When I was a child I loved airports. Primarily because, as I think with most children, they were associated with adventure, the thrill of flight and holidays. But for me there was something else: the ambience of vast departure halls, the brilliant white lighting, the huge windows looking out to the planes waiting for takeoff.
Of those planes I can still remember the gold and blue Lufthansa 747s, labelled with that stark, clear typeface I now know to be Helvetica. I used to think then that in the future all type would be set in that face: it seemed to be the typeface of airports and space stations, of science fiction. And I remember the simple logo: a stylised crane in a circle.
As Iranian designer Majid Abbasi writes, in lyrical terms:
Ever since childhood I have found this logo intriguingly mysterious. I used to ask myself: where does this strange bird come from? Why does it look the way it does? Where is it going to? … Why is the soaring horned bird so simple? It looked as if it wanted to fly over all the mountains and jump over all the seas and oceans in the world as it travelled from city to city.
That quote appeared in a little book I discovered last week, Lufthansa + Graphic Design, a visual history of the Lufthansa brand. It tells the story of how the airline developed a powerful visual identity that has been applied consistently with only minor adjustments since the early 1960s, and has shaped the aesthetics of the entire air industry.
The Lufthansa brand's founding text is a design manual compiled in 1963 based on study the previous year by the German designer Otl Aicher and his student group at the Hochschule für Gestaltung Ulm. Lufthansa + Graphic Design reproduces elements of the Ulm study and manual, which forcefully express and rigorously apply modernist graphic design principles. The heraldic symbols that had lingered in one form or other in the company's diffuse range of branding devices were to be replaced with the simple logo still in use today: the circled crane. All illustrations were to be replaced with photography. Colours were to be pared back to just two: yellow and blue. And there would be just one typeface, the then ultra contemporary sans serif Helvetica.
Making the most of a limited design palette
The disciplined application of these simple visual elements over subsequent decades helped Lufthansa become one of the world's most immediately recognisable brands. As a web designer I found it rather inspiring to learn just how basic the building blocks in the Lufthansa visual identity are: simple but evidently extraordinarily flexible. One of the big issues facing web designers today is the question of how to preserve some distinctive branding for our clients under the pressure of designing simple, streamlined, fast loading sites that will work on mobile browsing devices. In this regard I particularly liked what the Ulm study had to say about the importance of a distinctive colour scheme as the fundamental element in a design aesthetic:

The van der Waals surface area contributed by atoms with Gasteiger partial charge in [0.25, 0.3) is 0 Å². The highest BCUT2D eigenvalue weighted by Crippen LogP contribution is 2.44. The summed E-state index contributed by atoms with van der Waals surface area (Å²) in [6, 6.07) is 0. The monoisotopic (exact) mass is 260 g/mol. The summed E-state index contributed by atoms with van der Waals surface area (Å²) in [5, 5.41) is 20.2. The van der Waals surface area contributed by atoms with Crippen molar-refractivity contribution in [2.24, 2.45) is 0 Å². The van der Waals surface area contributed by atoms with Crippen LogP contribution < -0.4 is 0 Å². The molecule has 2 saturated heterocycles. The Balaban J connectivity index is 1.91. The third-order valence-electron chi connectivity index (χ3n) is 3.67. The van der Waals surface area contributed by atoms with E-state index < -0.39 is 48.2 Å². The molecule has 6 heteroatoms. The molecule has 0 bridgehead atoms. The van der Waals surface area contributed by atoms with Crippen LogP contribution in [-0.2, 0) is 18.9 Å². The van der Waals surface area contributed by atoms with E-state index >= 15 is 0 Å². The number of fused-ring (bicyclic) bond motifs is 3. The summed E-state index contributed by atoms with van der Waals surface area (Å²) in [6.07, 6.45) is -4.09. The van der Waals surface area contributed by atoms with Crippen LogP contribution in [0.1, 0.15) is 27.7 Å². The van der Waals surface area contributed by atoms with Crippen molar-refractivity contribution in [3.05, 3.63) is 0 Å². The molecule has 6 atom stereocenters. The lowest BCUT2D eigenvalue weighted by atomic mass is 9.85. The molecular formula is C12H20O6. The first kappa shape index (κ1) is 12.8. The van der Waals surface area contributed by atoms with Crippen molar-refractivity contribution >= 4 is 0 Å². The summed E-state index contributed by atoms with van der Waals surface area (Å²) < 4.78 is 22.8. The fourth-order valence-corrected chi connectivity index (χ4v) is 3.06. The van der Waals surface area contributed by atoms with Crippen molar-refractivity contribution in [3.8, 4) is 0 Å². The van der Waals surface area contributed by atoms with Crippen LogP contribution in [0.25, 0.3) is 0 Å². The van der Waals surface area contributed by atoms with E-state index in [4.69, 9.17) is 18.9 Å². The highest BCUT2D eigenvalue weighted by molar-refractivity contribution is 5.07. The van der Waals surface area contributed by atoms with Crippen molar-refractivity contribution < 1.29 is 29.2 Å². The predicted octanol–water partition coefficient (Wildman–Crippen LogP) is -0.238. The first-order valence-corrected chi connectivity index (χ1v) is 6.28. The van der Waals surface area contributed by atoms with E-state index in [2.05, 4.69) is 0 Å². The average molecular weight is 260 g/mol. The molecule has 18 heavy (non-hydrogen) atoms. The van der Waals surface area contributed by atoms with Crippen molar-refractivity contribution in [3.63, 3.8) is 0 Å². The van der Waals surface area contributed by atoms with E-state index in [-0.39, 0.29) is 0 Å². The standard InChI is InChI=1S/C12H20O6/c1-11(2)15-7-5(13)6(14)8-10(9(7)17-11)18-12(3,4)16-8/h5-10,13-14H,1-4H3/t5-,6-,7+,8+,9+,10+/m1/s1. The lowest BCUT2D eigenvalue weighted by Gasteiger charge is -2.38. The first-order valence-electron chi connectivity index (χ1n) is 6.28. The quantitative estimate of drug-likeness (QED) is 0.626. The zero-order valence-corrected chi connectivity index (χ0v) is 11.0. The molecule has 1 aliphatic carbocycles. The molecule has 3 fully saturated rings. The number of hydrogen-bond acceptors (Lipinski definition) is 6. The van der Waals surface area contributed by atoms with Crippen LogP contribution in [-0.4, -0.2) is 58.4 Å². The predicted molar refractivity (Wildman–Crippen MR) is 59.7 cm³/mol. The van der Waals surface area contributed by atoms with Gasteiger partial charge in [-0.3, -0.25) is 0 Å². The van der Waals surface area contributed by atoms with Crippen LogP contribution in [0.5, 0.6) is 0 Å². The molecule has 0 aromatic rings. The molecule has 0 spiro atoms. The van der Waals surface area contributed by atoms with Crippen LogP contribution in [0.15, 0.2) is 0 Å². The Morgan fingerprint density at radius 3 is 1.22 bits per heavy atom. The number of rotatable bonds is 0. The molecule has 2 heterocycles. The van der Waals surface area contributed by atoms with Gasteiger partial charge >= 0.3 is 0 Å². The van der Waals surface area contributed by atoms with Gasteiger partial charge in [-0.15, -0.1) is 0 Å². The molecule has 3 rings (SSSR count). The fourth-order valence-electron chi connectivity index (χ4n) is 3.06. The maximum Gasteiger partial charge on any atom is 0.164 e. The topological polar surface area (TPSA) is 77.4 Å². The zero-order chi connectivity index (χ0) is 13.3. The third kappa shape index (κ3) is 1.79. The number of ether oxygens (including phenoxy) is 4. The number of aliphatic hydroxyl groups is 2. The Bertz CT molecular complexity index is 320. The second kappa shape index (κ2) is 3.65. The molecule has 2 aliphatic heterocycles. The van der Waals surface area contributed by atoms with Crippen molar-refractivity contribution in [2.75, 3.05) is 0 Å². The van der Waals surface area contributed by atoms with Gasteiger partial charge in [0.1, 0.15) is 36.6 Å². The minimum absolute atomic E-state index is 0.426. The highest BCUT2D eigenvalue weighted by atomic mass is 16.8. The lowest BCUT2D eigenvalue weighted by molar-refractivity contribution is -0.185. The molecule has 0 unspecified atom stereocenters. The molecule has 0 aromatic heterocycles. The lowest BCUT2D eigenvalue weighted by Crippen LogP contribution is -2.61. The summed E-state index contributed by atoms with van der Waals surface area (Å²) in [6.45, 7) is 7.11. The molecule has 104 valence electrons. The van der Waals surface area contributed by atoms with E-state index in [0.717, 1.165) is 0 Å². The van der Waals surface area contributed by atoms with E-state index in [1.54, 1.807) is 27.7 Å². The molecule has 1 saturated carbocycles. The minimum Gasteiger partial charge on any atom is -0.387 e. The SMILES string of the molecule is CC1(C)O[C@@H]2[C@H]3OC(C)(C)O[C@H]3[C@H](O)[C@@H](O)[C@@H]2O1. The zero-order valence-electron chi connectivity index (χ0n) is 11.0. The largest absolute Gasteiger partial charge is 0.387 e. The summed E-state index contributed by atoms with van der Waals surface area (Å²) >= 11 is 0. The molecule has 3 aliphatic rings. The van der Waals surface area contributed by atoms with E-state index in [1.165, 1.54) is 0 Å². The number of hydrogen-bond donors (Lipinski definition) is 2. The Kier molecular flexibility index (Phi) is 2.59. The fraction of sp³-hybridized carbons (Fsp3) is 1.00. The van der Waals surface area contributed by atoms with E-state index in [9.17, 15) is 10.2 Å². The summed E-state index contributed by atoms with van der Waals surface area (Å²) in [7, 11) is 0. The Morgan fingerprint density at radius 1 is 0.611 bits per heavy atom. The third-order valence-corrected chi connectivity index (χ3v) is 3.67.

Company colors are more important to a company's recognition and identity than any other element. Word and image logos [logotypes], on the other hand, must merely facilitate a one-time learning process - in this case linking the colour combination with a certain company. As long as they are sufficiently identified with the company colours in isolation are sufficient to make the company visually present: they are its clearest and most quickly recognised symbol. This means that company colours tend to dominate in terms of quantity, with the word and image logos used only to ensure the learning process. Placing too many firm-designating elements coequally side by side is detrimental to the visual aesthetic's impact. That is why we decided to foreground the company colours and to keep the word and image logos in the background, with the aesthetic carried primarily by the company colours.
Colour is a design element that can be deployed just as easily on a mobile screen as on traditional desktop, and involves no additional bandwidth. The same goes for deployment of a simple logo, and consistent typography - although I appreciate that there may be font embedding issues for certain mobiles if the typeface needs to be downloaded from a service such as Typekit.
Those three design elements give us something to work with, helping establish an immediate brand recognition in the absence of the big graphics and widescreen photography that it's possible to send to desktops. They've certainly worked for Lufthansa.
Lufthansa + Graphic Design is available from Lars Müller, one in the publisher's A5 series that seeks to archive important documents and episodes in the history of graphic design.